Education Inequality: Why Those Who Are Born Poor Die Poor
This post was produced for the Global Economic Symposium 2013 to accompany a session on “Trade, Poverty, and Inequality.” Read more at http://blog.global-economic-symposium.org/.
In my dictionary, poverty and inequality go side by side. Poverty is defined as the state or condition of having little or no money, goods, or means of support. Educational inequality makes poverty a lifetime condition–especially in my part of the world, South Asia and the Middle East.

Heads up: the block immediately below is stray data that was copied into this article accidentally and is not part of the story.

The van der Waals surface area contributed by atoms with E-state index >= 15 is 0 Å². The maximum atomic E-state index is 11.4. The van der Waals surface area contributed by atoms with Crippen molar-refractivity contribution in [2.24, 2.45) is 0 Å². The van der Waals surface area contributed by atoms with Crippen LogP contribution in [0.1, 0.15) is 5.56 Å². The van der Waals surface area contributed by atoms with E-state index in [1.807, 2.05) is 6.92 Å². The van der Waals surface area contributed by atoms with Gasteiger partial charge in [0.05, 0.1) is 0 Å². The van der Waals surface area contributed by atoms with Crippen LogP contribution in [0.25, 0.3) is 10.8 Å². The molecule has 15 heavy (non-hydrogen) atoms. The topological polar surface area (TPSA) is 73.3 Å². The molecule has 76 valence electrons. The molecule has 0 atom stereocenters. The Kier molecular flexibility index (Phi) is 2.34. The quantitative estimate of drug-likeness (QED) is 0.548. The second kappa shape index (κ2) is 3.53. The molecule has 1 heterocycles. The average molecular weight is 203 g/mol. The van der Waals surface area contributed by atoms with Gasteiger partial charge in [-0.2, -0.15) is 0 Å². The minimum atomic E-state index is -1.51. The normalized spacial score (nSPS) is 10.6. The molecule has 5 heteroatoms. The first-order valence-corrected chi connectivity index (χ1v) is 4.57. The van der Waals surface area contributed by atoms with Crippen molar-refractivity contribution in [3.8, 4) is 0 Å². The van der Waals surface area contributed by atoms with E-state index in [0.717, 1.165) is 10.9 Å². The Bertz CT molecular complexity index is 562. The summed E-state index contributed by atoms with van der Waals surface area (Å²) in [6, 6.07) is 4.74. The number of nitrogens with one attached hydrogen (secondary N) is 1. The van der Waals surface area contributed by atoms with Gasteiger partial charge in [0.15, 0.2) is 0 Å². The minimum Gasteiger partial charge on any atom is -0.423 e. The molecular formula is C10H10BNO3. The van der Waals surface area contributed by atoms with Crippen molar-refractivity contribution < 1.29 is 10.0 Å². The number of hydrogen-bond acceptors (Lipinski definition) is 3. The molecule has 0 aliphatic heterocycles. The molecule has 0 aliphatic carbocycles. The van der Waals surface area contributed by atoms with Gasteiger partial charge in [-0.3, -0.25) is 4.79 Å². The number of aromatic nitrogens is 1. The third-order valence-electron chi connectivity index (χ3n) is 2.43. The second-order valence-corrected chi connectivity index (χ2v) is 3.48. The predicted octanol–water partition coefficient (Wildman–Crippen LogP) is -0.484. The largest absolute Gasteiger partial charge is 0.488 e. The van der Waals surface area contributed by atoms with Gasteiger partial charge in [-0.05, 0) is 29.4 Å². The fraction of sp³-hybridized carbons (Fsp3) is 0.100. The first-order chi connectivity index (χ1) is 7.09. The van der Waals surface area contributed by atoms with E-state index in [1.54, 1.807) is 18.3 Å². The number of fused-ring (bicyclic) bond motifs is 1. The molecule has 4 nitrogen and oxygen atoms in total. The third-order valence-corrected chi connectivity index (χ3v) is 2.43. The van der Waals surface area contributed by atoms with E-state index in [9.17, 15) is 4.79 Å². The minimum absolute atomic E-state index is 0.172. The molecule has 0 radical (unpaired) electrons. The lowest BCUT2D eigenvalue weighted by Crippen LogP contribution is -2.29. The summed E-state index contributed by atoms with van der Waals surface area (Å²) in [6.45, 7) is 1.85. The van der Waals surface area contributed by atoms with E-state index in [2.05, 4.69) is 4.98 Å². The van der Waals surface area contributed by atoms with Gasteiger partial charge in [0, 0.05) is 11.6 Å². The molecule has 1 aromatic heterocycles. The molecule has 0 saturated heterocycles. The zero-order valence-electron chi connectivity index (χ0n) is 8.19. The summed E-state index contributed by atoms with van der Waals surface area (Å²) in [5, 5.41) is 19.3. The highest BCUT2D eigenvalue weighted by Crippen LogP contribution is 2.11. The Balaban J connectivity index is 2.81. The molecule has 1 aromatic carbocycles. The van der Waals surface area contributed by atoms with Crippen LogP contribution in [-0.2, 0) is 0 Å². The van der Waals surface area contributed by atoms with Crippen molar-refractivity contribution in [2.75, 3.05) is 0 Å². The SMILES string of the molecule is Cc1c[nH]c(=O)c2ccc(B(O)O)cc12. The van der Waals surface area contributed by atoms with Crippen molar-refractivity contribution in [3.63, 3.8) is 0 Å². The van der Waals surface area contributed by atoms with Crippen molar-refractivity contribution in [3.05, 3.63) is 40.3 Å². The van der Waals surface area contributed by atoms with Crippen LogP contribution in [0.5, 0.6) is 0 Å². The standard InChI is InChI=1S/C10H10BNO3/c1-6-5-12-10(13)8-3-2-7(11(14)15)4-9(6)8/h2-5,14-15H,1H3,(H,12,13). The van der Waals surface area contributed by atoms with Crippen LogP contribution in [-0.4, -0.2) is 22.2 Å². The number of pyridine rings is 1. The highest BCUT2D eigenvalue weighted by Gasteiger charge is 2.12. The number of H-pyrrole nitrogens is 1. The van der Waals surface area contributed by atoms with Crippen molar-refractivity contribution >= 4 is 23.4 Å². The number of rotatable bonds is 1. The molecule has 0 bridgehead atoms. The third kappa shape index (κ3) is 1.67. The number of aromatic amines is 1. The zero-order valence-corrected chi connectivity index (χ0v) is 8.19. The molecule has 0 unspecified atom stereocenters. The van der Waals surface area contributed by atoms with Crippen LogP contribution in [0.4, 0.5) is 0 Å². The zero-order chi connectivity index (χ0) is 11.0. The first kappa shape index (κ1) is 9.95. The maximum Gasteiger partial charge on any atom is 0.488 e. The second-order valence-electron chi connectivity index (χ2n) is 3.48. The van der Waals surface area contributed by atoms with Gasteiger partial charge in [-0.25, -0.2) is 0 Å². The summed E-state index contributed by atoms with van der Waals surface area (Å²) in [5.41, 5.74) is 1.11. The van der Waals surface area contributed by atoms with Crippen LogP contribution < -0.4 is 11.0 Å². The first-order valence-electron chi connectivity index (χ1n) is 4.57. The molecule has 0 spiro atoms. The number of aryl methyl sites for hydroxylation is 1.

I was born into a middle-class family and was educated at fairly nice schools; thus today, I have realized a better lifestyle by virtue of great learning opportunities. However, this is not true for thirty million–mainly poor–Pakistani students who do not even have access to a classroom. This is the reason for the learning divide that exists in Pakistan and many other Middle Eastern countries today: poor people lack opportunities to learn and grow intellectually because they cannot afford education. As a result, the poor do not get decent jobs, and hence, they keep on doing menial, low-wage work for the rest of their lives.
I attempt to explain why those who are born poor usually die poor through a video animation linked below. The context is mainly Pakistani, but the ideas relate to most of the Middle East and South Asia.